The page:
Octopuses are equipped with a very powerful sensing system in addition to their sharp vision. For example, an octopus whose vision is obstructed can sense the size of objects and the distance between them. Regulation and synchronization of vision is realized with internal and external movement of the lens contrary to human beings. When it faces a threat, the octopus releases dark blue-black ink and tries to repel its enemy. Immediately after the spray, its color changes and it carefully leaves that spot. The secretion glands found in the inner face of the bladder have been programmed to secrete ink the moment the animal becomes frightened. Another function of the ink is to blunt the attacking animal's sense of smell. Even if the animal touches the octopus at this time, it cannot recognize it.
Another striking and important ability given to the octopus is its ability to camouflage. In some situations it tries to protect itself from danger by hiding itself with this capability. If it has not been able to find a suitable place to hide, the octopus swims among the corals and, taking on the color and shape of its surroundings with the help of color cells comprised of richly colored matter (chromatophores) found under the skin, it camouflages itself perfectly.
At first glance the suckers of an octopus are no different from suction cups vacuum pressed onto smooth surfaces. However, in reality this organ is more complex than it appears to be. This organ was not created just for the purpose of sticking on objects. By means of muscles unique to it, the octopus is able to make various maneuvers.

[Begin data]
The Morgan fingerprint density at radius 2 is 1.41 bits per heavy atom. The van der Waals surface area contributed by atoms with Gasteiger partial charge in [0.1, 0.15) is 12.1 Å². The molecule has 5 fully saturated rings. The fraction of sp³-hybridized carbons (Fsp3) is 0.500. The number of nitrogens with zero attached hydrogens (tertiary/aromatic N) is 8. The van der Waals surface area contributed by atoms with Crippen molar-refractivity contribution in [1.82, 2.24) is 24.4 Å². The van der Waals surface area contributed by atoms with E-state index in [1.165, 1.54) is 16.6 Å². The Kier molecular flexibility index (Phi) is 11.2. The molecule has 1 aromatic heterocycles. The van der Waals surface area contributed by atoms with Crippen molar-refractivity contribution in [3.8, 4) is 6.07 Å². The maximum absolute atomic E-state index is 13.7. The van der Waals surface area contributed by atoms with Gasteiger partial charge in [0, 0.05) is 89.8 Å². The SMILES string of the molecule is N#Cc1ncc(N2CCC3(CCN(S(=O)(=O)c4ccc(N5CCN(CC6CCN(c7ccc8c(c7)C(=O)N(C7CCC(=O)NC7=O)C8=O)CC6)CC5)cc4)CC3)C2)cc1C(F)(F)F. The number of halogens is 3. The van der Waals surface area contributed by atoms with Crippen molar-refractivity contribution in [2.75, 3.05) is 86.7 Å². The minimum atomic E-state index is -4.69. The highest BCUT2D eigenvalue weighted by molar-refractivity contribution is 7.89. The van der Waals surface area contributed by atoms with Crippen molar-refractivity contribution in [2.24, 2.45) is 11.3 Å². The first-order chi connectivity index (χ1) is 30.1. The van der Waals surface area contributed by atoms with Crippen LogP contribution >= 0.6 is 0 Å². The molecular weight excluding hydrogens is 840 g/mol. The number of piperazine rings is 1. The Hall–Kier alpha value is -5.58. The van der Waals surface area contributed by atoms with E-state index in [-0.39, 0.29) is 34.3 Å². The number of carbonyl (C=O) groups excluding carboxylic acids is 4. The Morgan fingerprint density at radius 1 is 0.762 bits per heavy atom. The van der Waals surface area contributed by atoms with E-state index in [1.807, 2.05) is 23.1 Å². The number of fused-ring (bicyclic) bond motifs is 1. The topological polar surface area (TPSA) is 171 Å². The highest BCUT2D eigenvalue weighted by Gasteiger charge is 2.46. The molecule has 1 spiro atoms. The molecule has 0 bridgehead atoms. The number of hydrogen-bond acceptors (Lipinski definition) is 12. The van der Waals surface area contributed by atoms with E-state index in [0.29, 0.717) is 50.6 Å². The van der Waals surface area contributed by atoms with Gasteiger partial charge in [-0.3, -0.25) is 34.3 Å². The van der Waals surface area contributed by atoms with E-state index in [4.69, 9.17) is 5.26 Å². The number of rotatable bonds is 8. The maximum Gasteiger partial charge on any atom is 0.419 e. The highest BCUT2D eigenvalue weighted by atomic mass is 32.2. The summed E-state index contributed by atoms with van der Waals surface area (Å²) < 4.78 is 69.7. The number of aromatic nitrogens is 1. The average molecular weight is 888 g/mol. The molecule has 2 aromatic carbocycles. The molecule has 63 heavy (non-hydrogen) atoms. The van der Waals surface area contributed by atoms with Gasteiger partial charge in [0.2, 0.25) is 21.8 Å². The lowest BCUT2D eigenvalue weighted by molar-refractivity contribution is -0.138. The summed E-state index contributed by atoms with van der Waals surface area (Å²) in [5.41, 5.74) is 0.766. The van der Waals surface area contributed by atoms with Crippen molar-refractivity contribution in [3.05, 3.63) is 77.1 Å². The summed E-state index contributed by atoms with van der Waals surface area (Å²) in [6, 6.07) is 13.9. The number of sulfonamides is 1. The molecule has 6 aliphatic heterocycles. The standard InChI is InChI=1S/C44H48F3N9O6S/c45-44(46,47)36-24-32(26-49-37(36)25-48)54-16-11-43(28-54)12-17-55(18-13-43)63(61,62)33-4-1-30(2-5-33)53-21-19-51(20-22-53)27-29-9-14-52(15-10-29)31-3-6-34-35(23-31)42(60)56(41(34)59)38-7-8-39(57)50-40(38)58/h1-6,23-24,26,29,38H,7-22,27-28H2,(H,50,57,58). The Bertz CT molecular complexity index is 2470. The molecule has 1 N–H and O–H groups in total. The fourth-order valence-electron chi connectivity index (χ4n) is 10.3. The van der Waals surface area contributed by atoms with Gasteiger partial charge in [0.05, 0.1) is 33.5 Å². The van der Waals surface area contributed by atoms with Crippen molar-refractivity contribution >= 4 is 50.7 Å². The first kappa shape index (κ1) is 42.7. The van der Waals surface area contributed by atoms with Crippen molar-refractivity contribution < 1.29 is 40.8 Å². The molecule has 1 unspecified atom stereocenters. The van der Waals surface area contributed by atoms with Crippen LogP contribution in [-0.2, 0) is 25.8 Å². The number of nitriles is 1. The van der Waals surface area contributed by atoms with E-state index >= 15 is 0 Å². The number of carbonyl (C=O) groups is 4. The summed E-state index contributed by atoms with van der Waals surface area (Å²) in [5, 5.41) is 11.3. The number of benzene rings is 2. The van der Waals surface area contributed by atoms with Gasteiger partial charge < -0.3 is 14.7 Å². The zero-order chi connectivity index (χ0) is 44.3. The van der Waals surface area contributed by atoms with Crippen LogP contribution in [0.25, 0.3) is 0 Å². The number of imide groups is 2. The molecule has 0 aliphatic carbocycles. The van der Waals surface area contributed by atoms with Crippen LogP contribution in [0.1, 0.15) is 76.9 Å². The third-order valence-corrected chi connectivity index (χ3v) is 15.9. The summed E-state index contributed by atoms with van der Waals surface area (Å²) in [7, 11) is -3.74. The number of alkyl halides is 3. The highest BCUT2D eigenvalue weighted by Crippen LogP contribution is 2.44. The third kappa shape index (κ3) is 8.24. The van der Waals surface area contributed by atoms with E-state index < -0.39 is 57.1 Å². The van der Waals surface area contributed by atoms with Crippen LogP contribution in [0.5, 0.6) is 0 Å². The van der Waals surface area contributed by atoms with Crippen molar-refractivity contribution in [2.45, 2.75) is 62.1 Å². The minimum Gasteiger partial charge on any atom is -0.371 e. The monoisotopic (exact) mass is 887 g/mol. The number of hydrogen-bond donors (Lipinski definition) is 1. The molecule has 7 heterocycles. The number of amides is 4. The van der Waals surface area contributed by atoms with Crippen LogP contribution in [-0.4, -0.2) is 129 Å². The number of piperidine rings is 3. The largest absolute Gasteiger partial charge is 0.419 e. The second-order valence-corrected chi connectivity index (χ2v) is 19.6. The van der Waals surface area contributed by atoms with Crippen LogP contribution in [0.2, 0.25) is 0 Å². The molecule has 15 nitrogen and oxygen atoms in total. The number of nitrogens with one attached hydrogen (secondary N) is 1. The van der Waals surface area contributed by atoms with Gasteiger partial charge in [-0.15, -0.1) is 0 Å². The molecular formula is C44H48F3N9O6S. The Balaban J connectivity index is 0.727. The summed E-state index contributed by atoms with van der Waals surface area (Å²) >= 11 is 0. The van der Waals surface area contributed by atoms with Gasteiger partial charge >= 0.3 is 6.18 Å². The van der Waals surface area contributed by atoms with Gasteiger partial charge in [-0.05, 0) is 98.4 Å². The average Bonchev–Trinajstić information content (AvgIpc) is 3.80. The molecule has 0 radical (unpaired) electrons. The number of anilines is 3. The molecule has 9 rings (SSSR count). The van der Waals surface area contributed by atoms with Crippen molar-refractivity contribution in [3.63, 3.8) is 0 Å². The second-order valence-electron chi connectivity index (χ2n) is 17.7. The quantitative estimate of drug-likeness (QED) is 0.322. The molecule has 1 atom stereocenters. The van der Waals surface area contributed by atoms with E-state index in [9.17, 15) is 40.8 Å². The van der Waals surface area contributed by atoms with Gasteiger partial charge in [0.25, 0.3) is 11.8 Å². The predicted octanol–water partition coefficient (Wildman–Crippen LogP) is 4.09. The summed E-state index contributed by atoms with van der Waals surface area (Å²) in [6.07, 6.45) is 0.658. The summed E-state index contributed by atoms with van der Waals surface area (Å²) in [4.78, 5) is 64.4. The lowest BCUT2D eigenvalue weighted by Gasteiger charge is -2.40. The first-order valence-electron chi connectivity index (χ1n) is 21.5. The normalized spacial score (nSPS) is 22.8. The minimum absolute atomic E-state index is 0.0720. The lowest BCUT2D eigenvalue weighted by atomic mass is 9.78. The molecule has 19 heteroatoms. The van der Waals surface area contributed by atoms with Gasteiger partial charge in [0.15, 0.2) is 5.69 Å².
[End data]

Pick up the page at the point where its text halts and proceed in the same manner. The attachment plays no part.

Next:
There are approximately 200-250 suckers in two lines on each arm of the octopus. This means there are approximately 2 thousand suckers on its eight arms. There are two small chambers on each sucker. The external chamber is called a cone and the internal one is called a pot. When it sights its prey, the muscles of the external cone take the shape of the surface of the prey and completely cover it. The muscles of the internal pot structure are full of water and, disconnected from the outside world, decrease the inner pressure. This difference from the outside pressure has the effect of a vacuum. The external muscle structure enables the octopus to turn from an erect or parallel angle by decreasing the pressure difference around the object and without destroying the functional structure of the sucker.
In addition to possessing the complex muscle structures explained above, the suckers have an amazing nerve system. The chemical receptors found on the edge of the suckers (chemo-receptors) give feedback regarding the taste of the object, and the pressure and position receptors give information regarding pressure and touch. The nerves of these receptors, gathered in a node, act as a tiny brain. The chain structure extending the length of the octopus' arm connects the suckers and nodes and synchronizes them. This structure enables the animal to lift and raise its arms without need of a command from the main brain. How this amazing task is accomplished by the brain, arm and suckers is a subject that needs investigation.
Only considering its suckers, the octopus appears before us as a creature adorned with perfect artistry and special capabilities. The characteristics of these animals being in a wise and most appropriate form is one of the clearest proofs of the blessings and benefaction of a compassionate and merciful Creator.
Canoglu is a freelance writer from Turkey with a degree on zoology.